- Aseraggodes holcomi, a New Sole (Pleuronectiformes: Soleidae) from the Hawaiian Islands
The soleid fish Aseraggodes holcomi, the third Hawaiian species of the genus, is described from six specimens collected off O'ahu, from sand in 0.6-27 m. It is distinct in having 68-72 dorsal-fin rays, 47-50 anal-fin rays, 76-80 lateral-line scales, the snout not overlapping the lower lip, and in its small size (largest, 58.6 mm SL, a mature female).
Gilbert (1905) described two new species of Symphurus from deep water as the first representatives of the family Soleidae for the Hawaiian Islands. These fishes, popularly called tonguefishes, are now placed in a separate family, Cynoglossidae. Gosline and Brock (1960) added the first true soleid to the Hawaiian fish fauna, which they "very provisionally identified" as the Japanese Aseraggodes kobensis (Steindachner). Randall (1996) showed that their kobensis is a new species, naming it A. therese, and described another shallow-water species, A. borehami. Both are nocturnal and usually bury beneath sand in caves during the day. It is therefore easy to understand why they were overlooked for so many years.
Fellow diver Ronald Holcom surprised J.E.R. by collecting a sole in 10 m at Pūpūkea on the north shore of O'ahu in 1997 that he thought was different in color from A. borehami and A. therese. J.E.R. confirmed that it is indeed different, not only by its color but by its lateral-line scale count of 77 (at most 66 in therese and 70 in borehami). Holcom collected three more specimens off Pūpūkea, two of which were caught in 27 m. Darrell Takaoka collected the largest specimen, 58.6 mm SL, shortly after midnight at Ala Moana Beach Park in only 0.6 m. David W. Greenfield and J.E.R. collected one additional specimen from Kāne'ohe Bay in 2 m. A review of the literature reveals that this third species of the genus Aseraggodes from Hawai'i is also undescribed.
Materials and Methods
Type specimens of the new species have been deposited in the Bernice P. Bishop Museum, Honolulu (BPBM), Calfornia Academy of Sciences, San Francisco (CAS), Museum National d'Histoire Naturelle, Paris (MNHN), National Science Museum of Tokyo (NSMT), and the National Museum of Natural History, Washington, D.C. (USNM).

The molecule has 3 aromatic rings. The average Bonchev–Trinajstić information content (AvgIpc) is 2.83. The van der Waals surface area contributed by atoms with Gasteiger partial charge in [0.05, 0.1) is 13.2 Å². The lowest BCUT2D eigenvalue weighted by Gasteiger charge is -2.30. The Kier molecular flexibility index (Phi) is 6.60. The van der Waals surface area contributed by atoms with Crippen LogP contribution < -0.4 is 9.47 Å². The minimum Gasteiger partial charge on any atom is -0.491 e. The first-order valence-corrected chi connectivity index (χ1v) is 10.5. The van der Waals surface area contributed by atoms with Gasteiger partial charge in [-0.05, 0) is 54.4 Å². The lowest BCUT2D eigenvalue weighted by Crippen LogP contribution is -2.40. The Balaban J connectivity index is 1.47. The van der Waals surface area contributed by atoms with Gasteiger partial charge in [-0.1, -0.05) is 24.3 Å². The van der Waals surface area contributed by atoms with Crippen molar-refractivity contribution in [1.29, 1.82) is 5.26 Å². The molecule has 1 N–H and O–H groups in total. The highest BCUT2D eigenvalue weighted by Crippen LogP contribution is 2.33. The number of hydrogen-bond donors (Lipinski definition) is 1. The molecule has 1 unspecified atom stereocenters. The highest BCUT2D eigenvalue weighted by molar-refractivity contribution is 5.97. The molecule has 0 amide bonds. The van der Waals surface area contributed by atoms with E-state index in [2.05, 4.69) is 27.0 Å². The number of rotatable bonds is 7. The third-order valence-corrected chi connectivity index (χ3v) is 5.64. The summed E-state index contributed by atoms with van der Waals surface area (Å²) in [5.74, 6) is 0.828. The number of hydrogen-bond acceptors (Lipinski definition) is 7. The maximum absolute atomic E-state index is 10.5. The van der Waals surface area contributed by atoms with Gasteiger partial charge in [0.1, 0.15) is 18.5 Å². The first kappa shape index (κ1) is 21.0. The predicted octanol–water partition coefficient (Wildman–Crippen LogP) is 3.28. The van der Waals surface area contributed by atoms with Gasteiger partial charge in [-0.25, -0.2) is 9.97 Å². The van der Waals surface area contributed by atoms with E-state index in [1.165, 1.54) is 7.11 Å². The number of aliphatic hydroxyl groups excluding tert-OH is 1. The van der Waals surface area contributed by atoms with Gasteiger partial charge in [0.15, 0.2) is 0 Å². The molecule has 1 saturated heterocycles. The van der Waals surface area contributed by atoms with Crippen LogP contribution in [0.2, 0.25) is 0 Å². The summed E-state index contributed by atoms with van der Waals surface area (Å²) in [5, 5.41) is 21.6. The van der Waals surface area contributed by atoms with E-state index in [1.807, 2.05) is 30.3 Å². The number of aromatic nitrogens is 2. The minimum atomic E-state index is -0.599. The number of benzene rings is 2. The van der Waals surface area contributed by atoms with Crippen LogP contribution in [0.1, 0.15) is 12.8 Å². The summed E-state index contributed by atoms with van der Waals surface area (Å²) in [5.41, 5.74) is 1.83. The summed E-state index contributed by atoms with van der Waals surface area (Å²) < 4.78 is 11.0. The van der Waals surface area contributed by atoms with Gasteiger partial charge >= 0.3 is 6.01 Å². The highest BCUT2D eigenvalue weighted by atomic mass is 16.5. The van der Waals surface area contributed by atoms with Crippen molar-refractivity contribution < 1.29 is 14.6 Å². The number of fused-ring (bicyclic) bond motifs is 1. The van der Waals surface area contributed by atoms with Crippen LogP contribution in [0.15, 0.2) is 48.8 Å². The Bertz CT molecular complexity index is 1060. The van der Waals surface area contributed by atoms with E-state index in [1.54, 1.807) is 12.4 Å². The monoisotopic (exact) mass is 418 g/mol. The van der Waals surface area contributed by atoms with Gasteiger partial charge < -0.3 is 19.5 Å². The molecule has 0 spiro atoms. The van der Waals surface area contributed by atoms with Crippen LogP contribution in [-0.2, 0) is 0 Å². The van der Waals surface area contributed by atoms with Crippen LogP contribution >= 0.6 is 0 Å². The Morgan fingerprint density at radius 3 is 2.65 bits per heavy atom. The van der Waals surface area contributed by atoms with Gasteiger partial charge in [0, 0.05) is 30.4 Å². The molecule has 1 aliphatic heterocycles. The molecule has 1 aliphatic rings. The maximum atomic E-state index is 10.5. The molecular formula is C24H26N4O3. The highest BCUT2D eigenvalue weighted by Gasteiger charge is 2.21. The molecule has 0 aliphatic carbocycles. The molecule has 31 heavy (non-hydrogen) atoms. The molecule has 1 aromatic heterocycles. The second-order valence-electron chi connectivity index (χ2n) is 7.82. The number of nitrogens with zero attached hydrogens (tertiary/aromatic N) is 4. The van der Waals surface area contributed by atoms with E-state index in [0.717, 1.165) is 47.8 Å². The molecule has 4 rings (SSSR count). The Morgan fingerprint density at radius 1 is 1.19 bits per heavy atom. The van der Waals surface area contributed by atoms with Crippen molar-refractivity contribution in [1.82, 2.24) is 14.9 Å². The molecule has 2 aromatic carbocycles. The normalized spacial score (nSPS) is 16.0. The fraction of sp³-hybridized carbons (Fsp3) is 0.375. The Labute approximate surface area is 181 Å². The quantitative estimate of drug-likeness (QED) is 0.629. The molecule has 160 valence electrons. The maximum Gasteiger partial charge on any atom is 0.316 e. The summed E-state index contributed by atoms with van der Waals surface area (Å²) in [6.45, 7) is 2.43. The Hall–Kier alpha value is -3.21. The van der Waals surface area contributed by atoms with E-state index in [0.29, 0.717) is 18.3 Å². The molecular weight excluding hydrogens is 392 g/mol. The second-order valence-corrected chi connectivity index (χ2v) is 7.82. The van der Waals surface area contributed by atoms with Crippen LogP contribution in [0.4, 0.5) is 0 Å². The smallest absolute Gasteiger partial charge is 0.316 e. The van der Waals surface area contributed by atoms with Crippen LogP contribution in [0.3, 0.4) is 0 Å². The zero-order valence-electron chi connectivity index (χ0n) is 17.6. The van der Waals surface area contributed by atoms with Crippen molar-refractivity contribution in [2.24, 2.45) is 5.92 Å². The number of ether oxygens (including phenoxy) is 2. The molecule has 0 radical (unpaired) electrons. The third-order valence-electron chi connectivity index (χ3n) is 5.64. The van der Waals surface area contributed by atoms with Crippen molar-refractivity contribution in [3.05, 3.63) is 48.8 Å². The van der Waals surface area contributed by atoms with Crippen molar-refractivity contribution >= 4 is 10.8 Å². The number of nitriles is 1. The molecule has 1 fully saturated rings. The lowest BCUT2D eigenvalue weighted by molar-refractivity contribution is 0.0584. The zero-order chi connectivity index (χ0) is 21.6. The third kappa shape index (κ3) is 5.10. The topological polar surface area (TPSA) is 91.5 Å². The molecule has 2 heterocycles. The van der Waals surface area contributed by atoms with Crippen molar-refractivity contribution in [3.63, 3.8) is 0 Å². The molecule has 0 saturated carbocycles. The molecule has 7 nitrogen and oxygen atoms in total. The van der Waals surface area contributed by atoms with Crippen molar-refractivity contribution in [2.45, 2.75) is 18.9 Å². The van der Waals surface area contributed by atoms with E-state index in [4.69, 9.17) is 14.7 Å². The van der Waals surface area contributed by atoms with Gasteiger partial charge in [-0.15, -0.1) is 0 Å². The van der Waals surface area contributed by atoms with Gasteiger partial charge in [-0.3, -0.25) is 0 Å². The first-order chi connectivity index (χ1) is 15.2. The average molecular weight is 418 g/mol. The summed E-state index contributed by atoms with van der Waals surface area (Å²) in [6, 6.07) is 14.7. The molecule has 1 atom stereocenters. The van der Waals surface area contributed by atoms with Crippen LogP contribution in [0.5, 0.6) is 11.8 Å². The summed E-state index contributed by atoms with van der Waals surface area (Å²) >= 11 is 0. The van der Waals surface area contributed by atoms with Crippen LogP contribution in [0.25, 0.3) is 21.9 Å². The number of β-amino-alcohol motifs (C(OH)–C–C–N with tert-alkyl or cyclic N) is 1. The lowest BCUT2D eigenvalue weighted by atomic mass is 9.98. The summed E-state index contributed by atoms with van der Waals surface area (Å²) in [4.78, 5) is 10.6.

Lengths recorded for specimens are standard length (SL), measured from the front of the head at the base of the anterior dorsal-fin rays to the midbase of the caudal fin; body depth is the maximum depth from the base of the dorsal rays to the base of the anal rays; body thickness is the maximum thickness between the ocular and blind surfaces (but not over the abdomen); head length is measured on the ocular side from the upper end of the gill opening to the front of the head at the base of the dorsal rays; snout length is taken from the same anterior point to the front of the upper eye; eye diameter is the horizontal diameter of the upper eye (the dark eyeball, not the fleshy outer cutaneous part); inter-orbital width is the least width between the dark edges of the two eyes; upper-jaw length is measured on the blind side from the front of the upper lip to the rear of the maxilla; caudal-peduncle depth is the least depth, and caudal-peduncle length the horizontal distance between the rear base of the anal fin [End Page 247] and the base of the caudal fin; predorsal, preanal, and prepelvic lengths are measured from the base of the first ray of these fins to the most anterior point of the upper lip; lengths of dorsal and anal rays are measured from the extreme base of the rays to the tips without trying to straighten the rays; caudal-fin length is the length of the longest median ray; pelvic-fin length is the length of the longest ray on the ocular side. Lateral-line scales are counted on the ocular side from directly above the upper end of the gill opening to the base of the caudal fin; the counts...